How did the collaboration with Russian conductor Kirill Petrenko go?

It's been a fantastic encounter. At the first rehearsal, within 20 minutes, I knew: In terms of both fun and meticulousness, he's in my own personal ranking among the top three. It really is incredible how meticulous he is - in the most positive sense - and the grand gestures he makes in working on this piece. Even now, between the individual performances, I've heard from his assistants that mistakes are still being corrected among the orchestra voices. Anyone else would say, "Just leave me alone!" - but Petrenko keeps at it.

I've been singing the role of Mime since 1999 - that's already 14 years now. With that amount of material, little mistakes creep in, and Petrenko regularly adds insult to injury. He says, 'Watch out, it's a sixteenth of an upbeat, not an eighth.' And I respond by saying: 'Thank you very much, Kirill. I hope to keep that in mind.' And he says, 'Don't worry. Even if you don't, I will. And I'll remind you again and again.' And that's exactly what happens, and that's why these performances are so precise.

The Mime role has a lot of text with one vocal line. Some singers screech or bark the role. But you sing it.

Singing is my primary intention. With Wagner's compositions, especially the "Ring," one must distinguish very clearly which character is singing. There are simply different languages​​, and the Nibelung language, which the blacksmith Mime and Alberich the dwarf use, is very different from the lyrical roles. When the text can be understood and the melody heard, then the mission has been accomplished - but that's precisely the challenge with such roles. And there are actually two or three spots which I've tried to learn for the past 14 years, and I simply can't. I need a prompter for them.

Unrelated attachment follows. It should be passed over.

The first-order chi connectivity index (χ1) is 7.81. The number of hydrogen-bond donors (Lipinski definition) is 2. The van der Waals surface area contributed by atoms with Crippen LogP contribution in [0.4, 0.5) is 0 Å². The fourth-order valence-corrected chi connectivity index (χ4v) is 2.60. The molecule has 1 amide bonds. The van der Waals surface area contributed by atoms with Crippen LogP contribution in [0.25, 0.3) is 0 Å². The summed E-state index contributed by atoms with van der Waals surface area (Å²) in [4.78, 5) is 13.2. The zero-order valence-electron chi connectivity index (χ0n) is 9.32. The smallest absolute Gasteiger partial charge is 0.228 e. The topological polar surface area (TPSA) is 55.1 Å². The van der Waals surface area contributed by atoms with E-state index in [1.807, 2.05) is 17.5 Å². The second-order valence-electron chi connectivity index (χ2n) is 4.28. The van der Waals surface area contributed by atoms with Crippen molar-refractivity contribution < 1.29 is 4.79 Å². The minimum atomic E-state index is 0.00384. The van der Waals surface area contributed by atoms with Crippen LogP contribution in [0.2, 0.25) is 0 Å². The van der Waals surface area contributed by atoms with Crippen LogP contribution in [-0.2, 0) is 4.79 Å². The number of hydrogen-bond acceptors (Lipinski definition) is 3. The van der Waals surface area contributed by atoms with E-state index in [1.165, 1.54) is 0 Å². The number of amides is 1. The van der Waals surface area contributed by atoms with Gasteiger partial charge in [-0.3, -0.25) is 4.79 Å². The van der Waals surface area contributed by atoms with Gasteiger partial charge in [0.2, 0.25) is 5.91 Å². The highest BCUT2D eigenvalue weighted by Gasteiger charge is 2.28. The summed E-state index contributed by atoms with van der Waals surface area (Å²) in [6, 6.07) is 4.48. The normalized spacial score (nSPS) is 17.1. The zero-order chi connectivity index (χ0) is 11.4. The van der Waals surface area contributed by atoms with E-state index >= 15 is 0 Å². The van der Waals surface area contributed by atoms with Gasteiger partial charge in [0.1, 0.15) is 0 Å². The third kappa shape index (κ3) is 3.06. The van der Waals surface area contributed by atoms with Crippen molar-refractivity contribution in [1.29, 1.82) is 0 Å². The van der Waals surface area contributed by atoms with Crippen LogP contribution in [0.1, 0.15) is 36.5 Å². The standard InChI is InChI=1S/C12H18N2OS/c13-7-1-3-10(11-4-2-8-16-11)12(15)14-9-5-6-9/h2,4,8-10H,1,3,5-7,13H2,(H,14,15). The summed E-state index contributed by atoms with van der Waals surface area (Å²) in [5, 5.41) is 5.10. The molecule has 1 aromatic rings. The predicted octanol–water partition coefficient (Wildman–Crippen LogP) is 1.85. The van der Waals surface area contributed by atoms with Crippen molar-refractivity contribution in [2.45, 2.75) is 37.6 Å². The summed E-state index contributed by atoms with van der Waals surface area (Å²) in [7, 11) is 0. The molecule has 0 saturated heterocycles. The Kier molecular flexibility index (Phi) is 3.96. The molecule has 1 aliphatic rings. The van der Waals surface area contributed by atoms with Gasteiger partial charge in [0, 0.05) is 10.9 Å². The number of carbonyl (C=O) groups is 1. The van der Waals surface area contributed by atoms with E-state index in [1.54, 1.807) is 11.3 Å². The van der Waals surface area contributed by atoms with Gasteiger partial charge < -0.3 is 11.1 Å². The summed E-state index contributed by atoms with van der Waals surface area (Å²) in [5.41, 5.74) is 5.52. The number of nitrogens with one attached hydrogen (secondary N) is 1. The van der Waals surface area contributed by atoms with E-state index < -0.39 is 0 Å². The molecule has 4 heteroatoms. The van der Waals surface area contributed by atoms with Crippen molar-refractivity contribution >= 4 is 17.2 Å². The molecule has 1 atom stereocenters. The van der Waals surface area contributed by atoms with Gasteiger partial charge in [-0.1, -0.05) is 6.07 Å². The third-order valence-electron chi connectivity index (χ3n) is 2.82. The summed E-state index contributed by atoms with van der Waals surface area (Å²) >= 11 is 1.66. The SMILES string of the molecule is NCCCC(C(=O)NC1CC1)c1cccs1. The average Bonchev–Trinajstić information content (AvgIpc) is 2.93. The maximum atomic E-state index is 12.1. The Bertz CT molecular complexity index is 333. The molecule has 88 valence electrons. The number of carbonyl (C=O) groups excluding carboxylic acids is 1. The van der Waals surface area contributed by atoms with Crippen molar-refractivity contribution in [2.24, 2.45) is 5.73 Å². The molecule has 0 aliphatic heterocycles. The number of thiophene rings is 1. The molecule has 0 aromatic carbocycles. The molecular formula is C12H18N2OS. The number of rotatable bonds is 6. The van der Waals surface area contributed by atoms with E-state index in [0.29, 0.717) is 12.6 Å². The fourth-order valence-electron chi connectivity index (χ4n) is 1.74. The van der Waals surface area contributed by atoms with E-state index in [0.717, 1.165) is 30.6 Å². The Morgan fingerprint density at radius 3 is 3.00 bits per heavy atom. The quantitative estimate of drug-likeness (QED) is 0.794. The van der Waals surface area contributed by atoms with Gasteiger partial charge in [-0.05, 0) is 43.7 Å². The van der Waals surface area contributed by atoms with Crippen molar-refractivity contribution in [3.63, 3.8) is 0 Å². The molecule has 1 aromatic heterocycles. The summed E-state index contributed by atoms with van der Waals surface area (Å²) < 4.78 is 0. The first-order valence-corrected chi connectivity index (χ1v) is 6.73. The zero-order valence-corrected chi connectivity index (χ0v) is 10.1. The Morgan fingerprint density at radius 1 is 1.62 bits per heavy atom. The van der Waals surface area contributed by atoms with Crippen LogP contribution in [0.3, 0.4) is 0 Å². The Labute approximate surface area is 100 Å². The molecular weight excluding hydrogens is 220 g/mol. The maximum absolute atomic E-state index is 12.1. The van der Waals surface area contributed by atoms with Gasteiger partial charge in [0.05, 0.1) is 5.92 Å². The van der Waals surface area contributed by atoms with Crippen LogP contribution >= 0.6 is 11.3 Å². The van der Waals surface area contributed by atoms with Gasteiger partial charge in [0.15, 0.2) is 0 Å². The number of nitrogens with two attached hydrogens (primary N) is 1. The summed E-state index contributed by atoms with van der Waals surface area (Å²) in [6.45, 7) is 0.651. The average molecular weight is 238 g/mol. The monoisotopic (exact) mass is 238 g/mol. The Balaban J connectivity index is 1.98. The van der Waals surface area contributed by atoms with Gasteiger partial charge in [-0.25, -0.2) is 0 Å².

Martin Winkler (left, as Alberich), Norbert Ernst (Loge) and Burkhard Ulrich (Mime). Copyright: Bayreuther Festspiele/Enrico Nawrath

Martin Winkler (left, as Alberich), Norbert Ernst (Loge) and Burkhard Ulrich (Mime)

What would you like to see for this production?

I am very pleased that "Rheingold" has been very well received by the audience. That's not something to be taken for granted. But honestly, I wasn't really worried because there have always been scandalous productions at Bayreuth that have managed to survive. You just have to recall the "Ring" by director Patrice Chéreau: There was a huge amount of booing directly afterwards, but it's considered the "Ring of the Century." So, I just hope that people enjoy it, have fun with it. That's the best thing there is - that's what it's all about.

Tenor Burkhard Ulrich has been a permanent member of the Deutsche Oper Berlin ensemble since 2001. He has given guest performances at the Salzburg Festival, the Festival d'Aix-en-Provence, at the Opéra National de Paris, the Bregenz Festival, the RuhrTriennale and at the Seoul Arts Center. He garnered the highest praise from critics for his interpretation of Mime at the Salzburg Easter Festival in 2009.